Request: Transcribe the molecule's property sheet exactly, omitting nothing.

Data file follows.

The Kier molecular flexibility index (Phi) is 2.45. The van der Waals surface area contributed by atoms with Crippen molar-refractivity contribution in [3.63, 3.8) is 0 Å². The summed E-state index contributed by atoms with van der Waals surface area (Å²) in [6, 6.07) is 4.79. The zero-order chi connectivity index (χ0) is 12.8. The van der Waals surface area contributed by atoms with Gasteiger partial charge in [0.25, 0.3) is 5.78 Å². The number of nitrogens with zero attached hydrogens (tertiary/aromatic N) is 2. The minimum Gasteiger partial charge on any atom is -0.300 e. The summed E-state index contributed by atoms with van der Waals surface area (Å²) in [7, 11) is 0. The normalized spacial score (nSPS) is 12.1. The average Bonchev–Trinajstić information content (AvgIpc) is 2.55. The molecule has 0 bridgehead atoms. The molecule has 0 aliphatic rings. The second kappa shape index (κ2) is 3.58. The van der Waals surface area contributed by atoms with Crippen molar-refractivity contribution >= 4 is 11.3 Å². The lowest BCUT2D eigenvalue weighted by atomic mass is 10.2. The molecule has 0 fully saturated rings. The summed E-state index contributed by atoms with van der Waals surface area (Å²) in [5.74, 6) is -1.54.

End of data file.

The Kier molecular flexibility index (Phi) is 2.45. The van der Waals surface area contributed by atoms with Crippen molar-refractivity contribution in [3.63, 3.8) is 0 Å². The summed E-state index contributed by atoms with van der Waals surface area (Å²) in [6, 6.07) is 4.79. The zero-order chi connectivity index (χ0) is 12.8. The van der Waals surface area contributed by atoms with Gasteiger partial charge in [0.25, 0.3) is 5.78 Å². The number of nitrogens with zero attached hydrogens (tertiary/aromatic N) is 2. The minimum Gasteiger partial charge on any atom is -0.300 e. The summed E-state index contributed by atoms with van der Waals surface area (Å²) in [7, 11) is 0. The normalized spacial score (nSPS) is 12.1. The average Bonchev–Trinajstić information content (AvgIpc) is 2.55. The molecule has 0 bridgehead atoms. The molecule has 0 aliphatic rings. The second kappa shape index (κ2) is 3.58. The van der Waals surface area contributed by atoms with Crippen molar-refractivity contribution >= 4 is 11.3 Å². The lowest BCUT2D eigenvalue weighted by atomic mass is 10.2. The molecule has 0 fully saturated rings. The summed E-state index contributed by atoms with van der Waals surface area (Å²) in [5.74, 6) is -1.54.